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Discussion Starter · #1 ·
What do you guys think...?


According to "See Jane Drill", setting the miter saw to 40 deg will cut an outside molding corner for both 80 and 100 deg imperfect corners.

She says for angles less than 90 deg, just divide by two and set your saw...80/2=40...

For angles greater than 90, let's say 100, take the angle, divide by two, subtract from 90 = the miter setting on the saw...100/2=50...90-50=40, set your saw to 40.

So...setting your saw at 40 will magically cut both an 80 deg corner and a 100 deg corner...

Did I miss something...?
 

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but will the profiles meld???...
 

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Paul
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In her examples, one is 45 plus 5 (50) and one is 45 minus 5 (40). Unfortunately my table saw won't go to 50, so I'd have to cut at 40 with the material vertical. ;)
 

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he plan doesn't work...
the toe to heel measure is different at different angles...
 
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Exactly. The length across the diagonals (the miter face) are different. That's why you split the angle. On a 45* angle the length of the miter face is 1.414 times the thickness of the board. The steeper the angle, the longer that face gets. You can make the corners meet but one board will have a gap behind it.
 

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Discussion Starter · #7 ·
My point was more that given two different angles, 80 and 100, her formula(e) comes up with the same answer, a setting of 40. Just can't be.

Anytime you cut the pieces with a setting on the miter saw less than 45 deg, when you put the two board faces together it will create an angle greater than 90...whether they are vertical or horizontal...try it.

So if you have an acute angle, let's say 88, you can't set your saw to 44 to bisect the angle...when you put the two board faces together it will make the angle greater than 90...in this case, 92 deg...for 88 deg, you need to set your saw to 46 deg...

In order to bisect acute angles and have the two pieces fit exactly, face to face, your saw needs to cut angles greater than 45...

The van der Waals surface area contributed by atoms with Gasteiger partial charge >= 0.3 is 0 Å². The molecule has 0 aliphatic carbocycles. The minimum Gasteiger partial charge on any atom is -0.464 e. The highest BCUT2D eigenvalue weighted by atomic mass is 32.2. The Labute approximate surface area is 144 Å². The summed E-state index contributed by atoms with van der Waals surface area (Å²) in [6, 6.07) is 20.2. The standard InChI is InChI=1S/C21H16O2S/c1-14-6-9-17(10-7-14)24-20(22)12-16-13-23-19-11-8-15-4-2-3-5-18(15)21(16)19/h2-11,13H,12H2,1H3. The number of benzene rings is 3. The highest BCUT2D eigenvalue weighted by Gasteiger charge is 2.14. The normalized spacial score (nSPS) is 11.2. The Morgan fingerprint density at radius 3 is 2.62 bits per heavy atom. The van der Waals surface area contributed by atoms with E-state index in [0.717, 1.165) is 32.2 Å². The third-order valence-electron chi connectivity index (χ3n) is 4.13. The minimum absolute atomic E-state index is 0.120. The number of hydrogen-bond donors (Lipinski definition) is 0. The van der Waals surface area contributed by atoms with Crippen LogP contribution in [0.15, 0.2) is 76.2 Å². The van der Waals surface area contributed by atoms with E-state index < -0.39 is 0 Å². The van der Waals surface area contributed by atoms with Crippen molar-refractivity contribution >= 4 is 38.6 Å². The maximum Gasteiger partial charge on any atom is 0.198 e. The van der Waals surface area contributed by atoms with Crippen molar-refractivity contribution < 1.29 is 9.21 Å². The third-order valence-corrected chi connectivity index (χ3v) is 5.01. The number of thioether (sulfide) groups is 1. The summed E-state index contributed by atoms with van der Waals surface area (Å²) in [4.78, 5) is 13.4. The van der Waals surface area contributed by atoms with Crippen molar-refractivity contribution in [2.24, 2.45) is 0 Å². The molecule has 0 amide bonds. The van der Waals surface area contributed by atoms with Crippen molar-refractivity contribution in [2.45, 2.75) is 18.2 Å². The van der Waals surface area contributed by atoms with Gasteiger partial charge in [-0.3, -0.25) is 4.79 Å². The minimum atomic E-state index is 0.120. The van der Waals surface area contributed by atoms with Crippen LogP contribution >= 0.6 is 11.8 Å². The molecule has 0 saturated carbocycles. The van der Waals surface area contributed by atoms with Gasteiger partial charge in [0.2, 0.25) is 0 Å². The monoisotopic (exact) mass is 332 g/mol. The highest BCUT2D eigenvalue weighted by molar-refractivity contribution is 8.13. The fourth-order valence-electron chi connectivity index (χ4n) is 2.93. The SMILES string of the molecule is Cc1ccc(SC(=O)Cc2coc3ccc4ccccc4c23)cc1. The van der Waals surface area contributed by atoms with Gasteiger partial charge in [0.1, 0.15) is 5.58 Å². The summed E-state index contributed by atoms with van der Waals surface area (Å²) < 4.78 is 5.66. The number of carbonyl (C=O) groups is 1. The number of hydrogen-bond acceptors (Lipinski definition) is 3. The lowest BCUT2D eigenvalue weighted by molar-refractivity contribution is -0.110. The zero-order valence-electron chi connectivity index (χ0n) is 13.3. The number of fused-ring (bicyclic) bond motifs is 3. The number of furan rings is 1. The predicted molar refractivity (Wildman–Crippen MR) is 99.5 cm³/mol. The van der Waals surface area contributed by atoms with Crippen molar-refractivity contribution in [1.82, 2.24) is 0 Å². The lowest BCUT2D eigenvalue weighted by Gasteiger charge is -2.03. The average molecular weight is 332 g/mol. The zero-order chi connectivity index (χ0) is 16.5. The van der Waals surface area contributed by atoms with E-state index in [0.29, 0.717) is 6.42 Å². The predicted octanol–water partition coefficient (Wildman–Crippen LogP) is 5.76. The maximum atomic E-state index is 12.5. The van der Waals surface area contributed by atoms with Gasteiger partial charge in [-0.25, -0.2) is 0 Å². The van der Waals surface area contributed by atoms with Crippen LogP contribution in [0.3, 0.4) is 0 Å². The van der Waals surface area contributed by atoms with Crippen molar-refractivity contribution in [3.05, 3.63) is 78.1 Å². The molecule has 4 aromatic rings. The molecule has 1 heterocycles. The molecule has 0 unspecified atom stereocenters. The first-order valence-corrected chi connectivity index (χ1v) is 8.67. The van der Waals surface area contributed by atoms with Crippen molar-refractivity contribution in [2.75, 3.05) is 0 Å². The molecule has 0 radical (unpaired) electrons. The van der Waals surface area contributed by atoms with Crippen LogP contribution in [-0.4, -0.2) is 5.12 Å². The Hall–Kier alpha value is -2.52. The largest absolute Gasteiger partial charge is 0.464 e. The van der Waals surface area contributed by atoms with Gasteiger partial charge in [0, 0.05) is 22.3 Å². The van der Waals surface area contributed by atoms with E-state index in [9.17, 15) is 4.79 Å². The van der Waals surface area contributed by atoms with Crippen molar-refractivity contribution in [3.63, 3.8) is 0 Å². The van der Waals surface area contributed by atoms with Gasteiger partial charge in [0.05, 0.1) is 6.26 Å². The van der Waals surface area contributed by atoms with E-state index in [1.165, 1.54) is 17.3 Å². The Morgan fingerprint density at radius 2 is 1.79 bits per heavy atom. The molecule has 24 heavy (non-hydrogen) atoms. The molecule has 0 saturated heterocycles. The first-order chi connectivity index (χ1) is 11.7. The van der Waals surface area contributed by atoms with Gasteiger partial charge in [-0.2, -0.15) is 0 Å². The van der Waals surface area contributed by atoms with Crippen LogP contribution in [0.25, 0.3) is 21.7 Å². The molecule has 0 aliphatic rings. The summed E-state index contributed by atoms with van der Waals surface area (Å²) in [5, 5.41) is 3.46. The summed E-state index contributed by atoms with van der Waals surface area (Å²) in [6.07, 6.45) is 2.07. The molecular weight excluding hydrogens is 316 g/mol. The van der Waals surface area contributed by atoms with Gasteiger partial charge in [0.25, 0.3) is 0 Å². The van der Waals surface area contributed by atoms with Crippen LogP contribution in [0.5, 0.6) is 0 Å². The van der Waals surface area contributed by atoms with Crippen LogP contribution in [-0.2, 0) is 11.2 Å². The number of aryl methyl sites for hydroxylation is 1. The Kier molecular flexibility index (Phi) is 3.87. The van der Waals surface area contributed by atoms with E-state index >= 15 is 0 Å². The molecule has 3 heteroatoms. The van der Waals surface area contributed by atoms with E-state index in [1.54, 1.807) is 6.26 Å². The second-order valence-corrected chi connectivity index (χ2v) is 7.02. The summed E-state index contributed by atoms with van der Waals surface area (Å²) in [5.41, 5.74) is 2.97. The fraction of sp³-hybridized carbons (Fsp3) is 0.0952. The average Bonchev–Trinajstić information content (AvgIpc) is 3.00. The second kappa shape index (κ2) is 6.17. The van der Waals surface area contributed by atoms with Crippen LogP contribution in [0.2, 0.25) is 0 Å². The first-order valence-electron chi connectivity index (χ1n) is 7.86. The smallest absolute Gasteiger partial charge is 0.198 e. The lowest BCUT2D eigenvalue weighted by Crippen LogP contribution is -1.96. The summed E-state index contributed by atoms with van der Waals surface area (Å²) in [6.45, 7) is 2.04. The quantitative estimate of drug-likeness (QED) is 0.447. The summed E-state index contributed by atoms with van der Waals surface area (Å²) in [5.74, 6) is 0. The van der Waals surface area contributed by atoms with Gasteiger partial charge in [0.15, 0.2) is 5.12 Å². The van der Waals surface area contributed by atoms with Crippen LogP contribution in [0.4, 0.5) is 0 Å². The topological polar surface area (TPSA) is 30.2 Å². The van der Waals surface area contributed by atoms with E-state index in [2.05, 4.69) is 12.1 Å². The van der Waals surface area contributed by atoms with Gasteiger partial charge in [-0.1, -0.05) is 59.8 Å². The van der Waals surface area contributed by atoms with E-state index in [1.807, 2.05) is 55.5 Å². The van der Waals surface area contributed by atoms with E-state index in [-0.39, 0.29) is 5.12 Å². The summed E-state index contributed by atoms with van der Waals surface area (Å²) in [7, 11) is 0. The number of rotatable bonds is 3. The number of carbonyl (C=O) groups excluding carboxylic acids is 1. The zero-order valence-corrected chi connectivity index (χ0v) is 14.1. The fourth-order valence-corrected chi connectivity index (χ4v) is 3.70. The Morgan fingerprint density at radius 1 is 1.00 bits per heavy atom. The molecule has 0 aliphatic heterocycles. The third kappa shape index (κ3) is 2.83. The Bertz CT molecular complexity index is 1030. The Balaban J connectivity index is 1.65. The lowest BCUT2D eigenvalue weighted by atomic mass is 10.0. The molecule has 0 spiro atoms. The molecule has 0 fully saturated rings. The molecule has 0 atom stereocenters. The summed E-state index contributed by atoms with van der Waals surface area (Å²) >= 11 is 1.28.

I was just pointing out that her formula, and the general thinking of just "bisecting the angle", doesn't work for all angles (angles quite a bit less than 90)...unless the saw can be set to quite a bit greater than 45. This is usually not a problem for interior walls, because the errors are generally small, but would be for decks and other construction.
 
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Discussion Starter · #8 ·
Aren't you worried more about the faces matching then the gap behind when the angle is not the "perfect" 90?

True...but much harder to deal with when the profiles are deep...
 

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Paul
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I agree that the formula is wrong. There they are maybe cutting the material different ways for over or under 90 degrees???

Find a different instructable. ;)

Here's what I was talking about and in those examples it happens to be 40 degrees.
 

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I don't understand any of this. I have done it for 40 years and bisecting the angle always worked for me. on inside or outside corners.
we never tried to figure out the degrees, just had an angle bisecting guage and found the total angle and it gave us the center point which we layed out and cut the angle, But a power mitersaw might be different.
It has to work, if you lay a flat board on top of another flat board and mark where the point and heel are and cut them you have the same angle on each board.
I am not saying the if you bisect a 90°angle, and a 100° you get the same bisected angle, you get half the respective angle.


Herb
 

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Discussion Starter · #11 ·
It has to work, if you lay a flat board on top of another flat board and mark where the point and heel are and cut them you have the same angle on each board.
Herb
You're absolutely right, Herb...if you use the two board method you described, you will never be wrong...
 
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Discussion Starter · #12 ·
I agree that the formula is wrong. There they are maybe cutting the material different ways for over or under 90 degrees???

Find a different instructable. ;)

The video came up as I was looking at where to install Boost and EGT gauges on my Cummins...
 

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The video came up as I was looking at where to install Boost and EGT gauges on my Cummins...
gotta love (or hate) google...
 
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You're absolutely right, Herb...if you use the two board method you described, you will never be wrong...
I have reread this thread a couple of times now and I see what you guys are saying and I agree the formula is wrong,and you are right,on a deck or laying flooring you would be in big trouble.
Herb
 
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